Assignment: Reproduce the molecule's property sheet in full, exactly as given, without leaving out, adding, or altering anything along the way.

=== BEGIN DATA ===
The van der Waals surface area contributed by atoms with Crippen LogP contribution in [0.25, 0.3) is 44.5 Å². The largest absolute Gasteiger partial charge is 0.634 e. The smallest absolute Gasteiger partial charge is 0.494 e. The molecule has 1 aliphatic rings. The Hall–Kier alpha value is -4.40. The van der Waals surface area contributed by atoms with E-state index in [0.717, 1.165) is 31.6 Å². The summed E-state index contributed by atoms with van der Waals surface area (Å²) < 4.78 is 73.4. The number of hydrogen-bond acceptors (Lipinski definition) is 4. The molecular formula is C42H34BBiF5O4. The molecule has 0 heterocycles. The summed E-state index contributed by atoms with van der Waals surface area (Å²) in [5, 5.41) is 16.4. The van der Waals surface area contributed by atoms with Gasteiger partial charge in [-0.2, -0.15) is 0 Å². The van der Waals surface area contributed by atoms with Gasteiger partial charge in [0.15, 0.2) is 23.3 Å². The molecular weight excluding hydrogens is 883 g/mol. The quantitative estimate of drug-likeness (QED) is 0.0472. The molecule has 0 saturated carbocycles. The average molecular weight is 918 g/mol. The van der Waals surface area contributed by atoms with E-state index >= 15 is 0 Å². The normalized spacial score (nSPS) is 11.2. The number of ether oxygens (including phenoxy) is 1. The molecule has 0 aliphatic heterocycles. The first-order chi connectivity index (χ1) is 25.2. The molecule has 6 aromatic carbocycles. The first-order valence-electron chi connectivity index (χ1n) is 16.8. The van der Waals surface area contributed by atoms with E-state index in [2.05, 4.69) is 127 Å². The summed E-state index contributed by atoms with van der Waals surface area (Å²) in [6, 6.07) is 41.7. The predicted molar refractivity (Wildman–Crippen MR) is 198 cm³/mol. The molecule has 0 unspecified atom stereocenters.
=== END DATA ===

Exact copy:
The van der Waals surface area contributed by atoms with Crippen LogP contribution in [0.25, 0.3) is 44.5 Å². The largest absolute Gasteiger partial charge is 0.634 e. The smallest absolute Gasteiger partial charge is 0.494 e. The molecule has 1 aliphatic rings. The Hall–Kier alpha value is -4.40. The van der Waals surface area contributed by atoms with E-state index in [0.717, 1.165) is 31.6 Å². The summed E-state index contributed by atoms with van der Waals surface area (Å²) < 4.78 is 73.4. The number of hydrogen-bond acceptors (Lipinski definition) is 4. The molecular formula is C42H34BBiF5O4. The molecule has 0 heterocycles. The summed E-state index contributed by atoms with van der Waals surface area (Å²) in [5, 5.41) is 16.4. The van der Waals surface area contributed by atoms with Gasteiger partial charge in [-0.2, -0.15) is 0 Å². The van der Waals surface area contributed by atoms with Gasteiger partial charge in [0.15, 0.2) is 23.3 Å². The molecular weight excluding hydrogens is 883 g/mol. The quantitative estimate of drug-likeness (QED) is 0.0472. The molecule has 0 saturated carbocycles. The average molecular weight is 918 g/mol. The van der Waals surface area contributed by atoms with E-state index >= 15 is 0 Å². The normalized spacial score (nSPS) is 11.2. The number of ether oxygens (including phenoxy) is 1. The molecule has 0 aliphatic heterocycles. The first-order chi connectivity index (χ1) is 25.2. The molecule has 6 aromatic carbocycles. The first-order valence-electron chi connectivity index (χ1n) is 16.8. The van der Waals surface area contributed by atoms with E-state index in [2.05, 4.69) is 127 Å². The summed E-state index contributed by atoms with van der Waals surface area (Å²) in [6, 6.07) is 41.7. The predicted molar refractivity (Wildman–Crippen MR) is 198 cm³/mol. The molecule has 0 unspecified atom stereocenters.